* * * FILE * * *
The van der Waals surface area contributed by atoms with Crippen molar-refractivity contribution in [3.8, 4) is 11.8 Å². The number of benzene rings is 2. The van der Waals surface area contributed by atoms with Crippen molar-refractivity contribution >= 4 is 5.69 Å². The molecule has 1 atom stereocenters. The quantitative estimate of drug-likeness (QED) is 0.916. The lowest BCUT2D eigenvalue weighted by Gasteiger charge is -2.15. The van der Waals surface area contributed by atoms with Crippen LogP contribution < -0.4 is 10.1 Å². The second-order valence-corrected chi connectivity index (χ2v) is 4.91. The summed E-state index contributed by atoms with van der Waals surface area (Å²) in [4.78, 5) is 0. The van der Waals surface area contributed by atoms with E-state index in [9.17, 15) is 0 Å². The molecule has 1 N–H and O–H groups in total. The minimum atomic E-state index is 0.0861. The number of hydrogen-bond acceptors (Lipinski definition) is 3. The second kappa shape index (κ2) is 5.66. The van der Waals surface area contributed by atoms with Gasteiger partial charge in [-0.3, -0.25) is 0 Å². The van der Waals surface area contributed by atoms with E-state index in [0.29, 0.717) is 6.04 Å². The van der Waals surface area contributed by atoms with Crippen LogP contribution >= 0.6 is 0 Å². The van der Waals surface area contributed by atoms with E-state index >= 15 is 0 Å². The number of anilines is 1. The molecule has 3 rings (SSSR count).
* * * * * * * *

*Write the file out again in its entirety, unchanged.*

The van der Waals surface area contributed by atoms with Crippen molar-refractivity contribution in [3.8, 4) is 11.8 Å². The number of benzene rings is 2. The van der Waals surface area contributed by atoms with Crippen molar-refractivity contribution >= 4 is 5.69 Å². The molecule has 1 atom stereocenters. The quantitative estimate of drug-likeness (QED) is 0.916. The lowest BCUT2D eigenvalue weighted by Gasteiger charge is -2.15. The van der Waals surface area contributed by atoms with Crippen LogP contribution < -0.4 is 10.1 Å². The second-order valence-corrected chi connectivity index (χ2v) is 4.91. The summed E-state index contributed by atoms with van der Waals surface area (Å²) in [4.78, 5) is 0. The van der Waals surface area contributed by atoms with E-state index in [9.17, 15) is 0 Å². The molecule has 1 N–H and O–H groups in total. The minimum atomic E-state index is 0.0861. The number of hydrogen-bond acceptors (Lipinski definition) is 3. The second kappa shape index (κ2) is 5.66. The van der Waals surface area contributed by atoms with Gasteiger partial charge in [-0.3, -0.25) is 0 Å². The van der Waals surface area contributed by atoms with E-state index in [0.29, 0.717) is 6.04 Å². The van der Waals surface area contributed by atoms with Crippen LogP contribution >= 0.6 is 0 Å². The van der Waals surface area contributed by atoms with E-state index >= 15 is 0 Å². The number of anilines is 1. The molecule has 3 rings (SSSR count).